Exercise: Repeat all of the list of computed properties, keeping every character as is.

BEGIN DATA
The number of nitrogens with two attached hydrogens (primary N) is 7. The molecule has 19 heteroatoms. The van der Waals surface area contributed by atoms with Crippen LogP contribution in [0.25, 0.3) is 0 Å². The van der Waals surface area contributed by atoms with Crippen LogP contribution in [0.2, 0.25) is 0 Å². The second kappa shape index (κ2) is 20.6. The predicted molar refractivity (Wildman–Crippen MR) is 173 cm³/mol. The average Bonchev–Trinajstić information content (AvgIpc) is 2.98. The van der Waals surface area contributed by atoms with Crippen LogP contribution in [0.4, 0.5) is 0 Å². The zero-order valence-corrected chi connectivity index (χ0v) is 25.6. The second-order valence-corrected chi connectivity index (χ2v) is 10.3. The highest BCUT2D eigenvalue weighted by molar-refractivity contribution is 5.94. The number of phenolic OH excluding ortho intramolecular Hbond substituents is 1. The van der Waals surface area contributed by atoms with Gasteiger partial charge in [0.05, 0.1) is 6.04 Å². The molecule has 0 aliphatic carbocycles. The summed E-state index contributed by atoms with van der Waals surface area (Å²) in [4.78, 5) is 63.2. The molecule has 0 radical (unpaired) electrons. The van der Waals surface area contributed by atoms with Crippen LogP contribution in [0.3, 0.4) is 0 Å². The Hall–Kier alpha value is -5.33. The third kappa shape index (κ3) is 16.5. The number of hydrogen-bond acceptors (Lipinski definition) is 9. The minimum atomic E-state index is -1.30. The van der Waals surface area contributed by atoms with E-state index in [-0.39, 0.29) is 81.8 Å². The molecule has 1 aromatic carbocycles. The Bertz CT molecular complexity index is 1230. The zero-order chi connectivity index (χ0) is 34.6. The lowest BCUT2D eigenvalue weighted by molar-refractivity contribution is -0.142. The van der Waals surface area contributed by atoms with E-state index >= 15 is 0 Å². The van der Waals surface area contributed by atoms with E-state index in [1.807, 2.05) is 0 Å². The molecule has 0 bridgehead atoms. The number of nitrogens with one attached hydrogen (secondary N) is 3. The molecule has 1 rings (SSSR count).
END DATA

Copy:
The number of nitrogens with two attached hydrogens (primary N) is 7. The molecule has 19 heteroatoms. The van der Waals surface area contributed by atoms with Crippen LogP contribution in [0.25, 0.3) is 0 Å². The van der Waals surface area contributed by atoms with Crippen LogP contribution in [0.2, 0.25) is 0 Å². The second kappa shape index (κ2) is 20.6. The predicted molar refractivity (Wildman–Crippen MR) is 173 cm³/mol. The average Bonchev–Trinajstić information content (AvgIpc) is 2.98. The van der Waals surface area contributed by atoms with Crippen LogP contribution in [0.4, 0.5) is 0 Å². The zero-order valence-corrected chi connectivity index (χ0v) is 25.6. The second-order valence-corrected chi connectivity index (χ2v) is 10.3. The highest BCUT2D eigenvalue weighted by molar-refractivity contribution is 5.94. The number of phenolic OH excluding ortho intramolecular Hbond substituents is 1. The van der Waals surface area contributed by atoms with Gasteiger partial charge in [0.05, 0.1) is 6.04 Å². The molecule has 0 aliphatic carbocycles. The summed E-state index contributed by atoms with van der Waals surface area (Å²) in [4.78, 5) is 63.2. The molecule has 0 radical (unpaired) electrons. The van der Waals surface area contributed by atoms with Crippen LogP contribution in [0.3, 0.4) is 0 Å². The Hall–Kier alpha value is -5.33. The third kappa shape index (κ3) is 16.5. The number of hydrogen-bond acceptors (Lipinski definition) is 9. The minimum atomic E-state index is -1.30. The van der Waals surface area contributed by atoms with E-state index in [-0.39, 0.29) is 81.8 Å². The molecule has 1 aromatic carbocycles. The Bertz CT molecular complexity index is 1230. The zero-order chi connectivity index (χ0) is 34.6. The lowest BCUT2D eigenvalue weighted by molar-refractivity contribution is -0.142. The van der Waals surface area contributed by atoms with E-state index >= 15 is 0 Å². The van der Waals surface area contributed by atoms with E-state index in [1.807, 2.05) is 0 Å². The molecule has 0 bridgehead atoms. The number of nitrogens with one attached hydrogen (secondary N) is 3. The molecule has 1 rings (SSSR count).